Of the crime films coming out of the United States in the early seventies, it’s hard to think of one that’s tougher and grittier than the 1973 neo-noir, The Friends of Eddie Coyle.
Set in Boston’s criminal milieu, The Friends of Eddie Coyle is a no frills depiction of desperate men doing whatever they have to do to stay one step ahead of each other and the law.
And none of them is more desperate than Eddie ‘Fingers’ Coyle (Robert Mitchum). A 51 year-old ex-con, a gun runner and Christ knows what else in his criminal career, Coyle’s got a wife, three kids and the prospect of a three to five-year jail stretch for being caught driving a truckload of stolen whisky.
We first glimpse Coyle getting his coffee and slice of pie in an all night diner before sitting down to talk business with the young Turk, Jackie Brown (Steven Keats), from who he gets his merchandise.
The punk gives him lip and Coyle has to set him straight with the story about how he got his nickname and an extra set of knuckles on one hand, courtesy of a gun deal gone wrong.
“You can’t trace these guns, I guarantee that,” whines Brown.
“You better, or neither of us will be able to shake hands,” deadpans Coyle.
Coyle will do anything to stay out prison but all he’s got to trade is information. What he has to figure out is how to parley it into a get out of jail card without giving away everything he knows and turning into a full-time snitch.
And he knows a lot.
In particular, he knows about the gang of professional bank robbers to whom he’s been supplying handguns sourced from Brown. We see the gang in the film’s opening (led by Alex Rocco – Moe Green in the first Godfather movie – a former Boston criminal underworld habitué), tailing the manager of one their intended targets as he leaves his plush suburban home.
Coyle has other friends, notably Dillon (Peter Boyle), who supplements his day job working in a bar by doing hits for the mob and informing to a cop named Dave Foley (Richard Jordan), for 20 dollars a week.
When Coyle discovers Brown is planning to sell machine guns to a couple of criminally inclined hippies, he gives Foley the information in return for the policeman’s promise to talk to the judge about his upcoming sentence.
Foley arrests Brown with the machine guns, then tells Coyle that the judge wants him working on something else before he’ll consider letting him walk on his jail sentence, something to prove he’s rehabilitating himself.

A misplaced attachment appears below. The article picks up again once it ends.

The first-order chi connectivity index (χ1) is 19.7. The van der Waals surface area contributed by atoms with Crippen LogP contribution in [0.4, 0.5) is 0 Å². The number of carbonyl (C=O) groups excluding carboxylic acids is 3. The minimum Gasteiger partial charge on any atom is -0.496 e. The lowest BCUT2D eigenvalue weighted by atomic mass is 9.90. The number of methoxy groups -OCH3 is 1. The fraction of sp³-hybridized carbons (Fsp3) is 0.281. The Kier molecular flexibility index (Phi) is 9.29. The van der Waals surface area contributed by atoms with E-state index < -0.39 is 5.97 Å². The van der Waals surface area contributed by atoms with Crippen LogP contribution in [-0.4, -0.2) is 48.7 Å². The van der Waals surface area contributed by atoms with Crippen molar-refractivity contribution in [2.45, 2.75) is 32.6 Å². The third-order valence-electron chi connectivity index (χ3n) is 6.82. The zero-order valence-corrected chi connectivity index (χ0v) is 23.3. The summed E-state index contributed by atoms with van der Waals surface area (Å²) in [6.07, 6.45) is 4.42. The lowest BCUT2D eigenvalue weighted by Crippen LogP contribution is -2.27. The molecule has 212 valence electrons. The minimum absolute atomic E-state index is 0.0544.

“You telling me they want me to turn permanent fink,” says Coyle, realising the trap he’s fallen into. “Permanent god damn fink.”
“You go someplace and have yourself a glass of beer and a long talk with yourself,” replies Foley unruffled. “The only one fucking Eddie Coyle is Eddie Coyle.”
“I should have known better than to have trusted a cop,” says Coyle. “My own god damn mother could have told me that.”
“Everyone should listen to their mother.”
In his essay for the Criterion re-release of the film, critic Kent Jones describes it as “a succession of clandestine encounters conducted in the least picturesque parts of Greater Boston area during late fall going on winter”.
It’s a triumph of less-is-more filmmaking. Apart from a couple of quick bank heists and the scene when Brown is arrested in the car park of a large shopping mall, the film is about criminals talking about the process and mechanics of their work, delivering life lessons, sending a man to jail, ordering the killing of another with barely a raised voice between them. Director Peter Yates (best known for the 1968 hit, Bullitt) makes virtually zero effort to explain to the viewer what is going on or who is connected to whom.
With his fading looks, bad haircut and cheap clothes, Mitchum is fantastic as Coyle. He totally inhabits the persona of an anonymous low life, “a heavy set guy, looks like a Mick,” as Brown describes him.
Supporting Mitchum is a fantastic group of character actors.
Keats’ Jackie Brown is all twitchy paranoia and testosterone in a flash car and funky wardrobe. Jordan is also excellent as a slick cop prepared to cut a few corners to make an arrest. Turning on the charm one minute, twisting the knife the next, he’s easily as ruthless as the criminals he’s up against.
Boyle displays not a shred of personality as Dillon. His barman cum mob hit man is a question mark, a blank slate. He gives Foley the details of the gang who’ve been robbing banks, lets Coyle get the blame, then agrees to kill him at the bequest of some nameless mafia operative, all without a flicker of emotion. His only qualm is whether he’ll be paid up front or not.
“You just get the envelope up here,” Dillon says into the phone as an unsuspecting Coyle sits only metres away at the bar. “I’ll see what I can do.”
The film’s other big draw is the dialogue. Sourced from the book of the same name by George V. Higgins, the script drips with jaded wisdom and criminal ennui.
“One of the first things I learned is never ask a man why he’s in a hurry,” Coyle tells Brown in one of the film’s pivotal scenes. “All you got to know is I told the man he could depend on me because you told me I could depend on you. Now one of us is gonna have a big fat problem. Another thing I learned, if anybody’s gonna have a problem, you’re gonna be the one.”
“You finished?” says Brown impatiently.
“No, I am not finished. Look, I’m getting old. You hear? I spent most of my time hanging around crummy joints with a bunch of punks, drinking the beer, eating the hash and hot dogs and watching the other people go off to Florida while I’m sweating out how I’m gonna to pay the plumber. I’ve done time and I stood up but I can’t take any more chances.”
It’s clear from the very beginning of the film that with friends like his, Coyle ran out of chances long ago.